Context

"...not get over how small our mouths are in relation to our bodies."

"Aw, hell, give 'em a few years and they'll get used to it. Jeez, who'da thought that the first aliens we run into'd look more like fucking umbrellamouths than Mr. Spock."

Tonya pursed her thin mouth. She hated eating lunch with the other xenobiologists. Darla Mahe was okay, but Travisono and Wallenquist were loudmouthed idiots.

At least she had some work to do. She bent over her viewer and scrutinized the recording of the last conversation at slow speed. Was that a new movement pattern? Yes, it was. She typed onto her notepad:

   35: Head forward, face down.  Seems to indicate a joke that
       they are not willing to explain.  [Note: mention to
       Mahe; why unwilling? Taboo?  Or merely no common
       referents?]
"Hey, Tonya, why ya always hafta work when ya eat? Geez, loosen up a little."

Tonya speared Mie Travisono with a frozen stare. If it weren't for the poor track record for same-sex harassment suits, Travisono would've been out long ago. But the courts still weren't settled on that, and they had more important things to worry about with the Contact. And they needed all the xeno experts they could get, the field being young enough for them to be rare.

In any case, she tended to get bored and turn her attention to someone more agreeable, like Denyse Tzschach. Denyse was welcome to all of Mie's attention she could get, in Tonya's opinion.

She turned her eyes back to her notepad. A mail icon had appeared in the top corner. From Darla. She keyed it open.

  Hey, Tonya.  Lunch with the jerks again?  Lucky you.  Listen,
  here's some Zebla poetry for you.  All translations approximate,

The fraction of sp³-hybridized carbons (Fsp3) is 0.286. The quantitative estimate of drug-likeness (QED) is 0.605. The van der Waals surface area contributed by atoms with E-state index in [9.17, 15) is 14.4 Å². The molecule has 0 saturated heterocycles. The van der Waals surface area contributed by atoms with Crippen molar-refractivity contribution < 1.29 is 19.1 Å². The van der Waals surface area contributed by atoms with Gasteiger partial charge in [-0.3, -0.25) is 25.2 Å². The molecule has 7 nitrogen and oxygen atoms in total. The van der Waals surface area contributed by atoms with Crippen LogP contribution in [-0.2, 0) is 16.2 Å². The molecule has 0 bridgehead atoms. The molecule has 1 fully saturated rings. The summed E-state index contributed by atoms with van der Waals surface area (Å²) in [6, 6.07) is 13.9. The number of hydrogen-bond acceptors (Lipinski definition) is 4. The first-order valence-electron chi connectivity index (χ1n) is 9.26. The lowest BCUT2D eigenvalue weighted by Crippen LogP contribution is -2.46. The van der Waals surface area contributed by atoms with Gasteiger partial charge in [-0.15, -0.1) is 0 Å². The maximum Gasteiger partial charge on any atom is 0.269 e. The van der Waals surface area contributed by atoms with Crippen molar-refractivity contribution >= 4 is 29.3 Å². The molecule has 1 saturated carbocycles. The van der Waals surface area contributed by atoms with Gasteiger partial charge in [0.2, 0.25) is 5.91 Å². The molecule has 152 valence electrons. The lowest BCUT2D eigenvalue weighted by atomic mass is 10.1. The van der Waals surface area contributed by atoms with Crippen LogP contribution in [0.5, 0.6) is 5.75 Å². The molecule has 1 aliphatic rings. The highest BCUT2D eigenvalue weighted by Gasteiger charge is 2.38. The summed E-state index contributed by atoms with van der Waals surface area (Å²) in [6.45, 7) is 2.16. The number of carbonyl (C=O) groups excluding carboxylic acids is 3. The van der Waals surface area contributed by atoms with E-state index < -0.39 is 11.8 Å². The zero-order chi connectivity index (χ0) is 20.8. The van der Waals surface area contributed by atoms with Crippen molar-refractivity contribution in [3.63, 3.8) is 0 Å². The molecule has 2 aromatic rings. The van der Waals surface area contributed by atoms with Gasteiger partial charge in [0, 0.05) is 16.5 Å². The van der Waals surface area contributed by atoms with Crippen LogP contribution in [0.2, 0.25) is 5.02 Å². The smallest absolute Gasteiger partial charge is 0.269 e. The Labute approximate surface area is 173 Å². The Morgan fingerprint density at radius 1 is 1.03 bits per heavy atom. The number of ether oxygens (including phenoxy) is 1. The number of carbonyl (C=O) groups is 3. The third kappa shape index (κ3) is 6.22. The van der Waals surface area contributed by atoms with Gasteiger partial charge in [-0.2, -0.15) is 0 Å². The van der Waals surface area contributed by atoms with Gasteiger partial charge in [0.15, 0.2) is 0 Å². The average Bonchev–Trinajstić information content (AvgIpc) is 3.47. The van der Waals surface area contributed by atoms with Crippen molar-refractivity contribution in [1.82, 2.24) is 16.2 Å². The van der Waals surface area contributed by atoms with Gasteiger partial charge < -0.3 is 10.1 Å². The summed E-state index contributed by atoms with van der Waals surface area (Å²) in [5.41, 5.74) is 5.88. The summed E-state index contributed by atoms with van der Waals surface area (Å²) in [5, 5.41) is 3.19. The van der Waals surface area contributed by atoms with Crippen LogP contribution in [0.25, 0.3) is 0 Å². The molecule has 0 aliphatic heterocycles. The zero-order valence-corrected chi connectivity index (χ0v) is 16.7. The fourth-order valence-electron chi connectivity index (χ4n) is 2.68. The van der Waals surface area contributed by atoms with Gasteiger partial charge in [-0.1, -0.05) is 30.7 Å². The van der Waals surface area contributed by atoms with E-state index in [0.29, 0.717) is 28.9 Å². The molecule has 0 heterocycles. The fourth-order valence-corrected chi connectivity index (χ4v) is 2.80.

of course.

    We were here, now we're there
    Whatever happens, whatever happens, whatever happens
    Two islands in the sea
    Will it come, will it come, will it come
    How long will we wait
    Masters, Masters, Masters
    This is not the only place

  Pretty weird, huh?  I can get you a recording of the poet, too,
  if you're interested.

"Look at this," Tonya said. Darla peered closer, sucking a nutrient bulb. "This is the same pattern I recorded this morning. Number 35. Head forward, face down. I marked it as 'joke that they're not willing to share'. But now I wonder if it's not a general indication that they're hiding something."

"Hiding what? With poetry?"

"Well, who are these 'Masters'? For that matter, why did you capitalize it?"

Darla frowned. "It's the word they used for it. It had a stress phoneme in it, so I figured capitalizing it would give it the right emphasis."

"What word was that? Hang on, where's the new dictionary interface?"

"Under the book, behind the wiring."

Tonya rooted through the tangle of wires and cables with disgust. "You should get this cleaned up sometime. They can bind this stuff up into neat bundles and even hide it in walls if you want."

"Yeah, and then what happens when one of them gets loose? Uh-uh, if it happens I can fix it myself, as it is. I hate those guys in Maintenance."

"Okay...now what was the word?"

"Ocuvge'et."

"Right. Ocuvgeet, derived from Ocuv, 'superior', plus -ge, 'example of', plus -et, plural marker. Glottal stop is emphasis?"

"Tentatively. So far it hasn't gone wrong. Their equivalent of a glottis seems to cut in with strong emotion, so in a fight it sounds like they're stuttering or something."

"It's just that...well, it almost sounds like reverence. Maybe it should be translated as 'God'?"

"No, -ge seems to be used exclusively for concrete instances. I guess it could be an archaic holdover from when they considered gods to be real..."


This place was ripe for a new Island, they had decided. They would have to thicken the atmosphere, to cut off the horrid light of that too-bright star. And their skin was growing so dry that it was painful to communicate that way. Instead, they pretended to use the sonic language the smallmouths had expected, except when secrecy was necessary.

They had sent their messages. They awaited the Ocuvge'et. With shades drawn. With lights dim. Without touch.

Soon it would be a better world.

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The Den of Ubiquity / Aaron V. Humphrey / alfvaen@gmail.com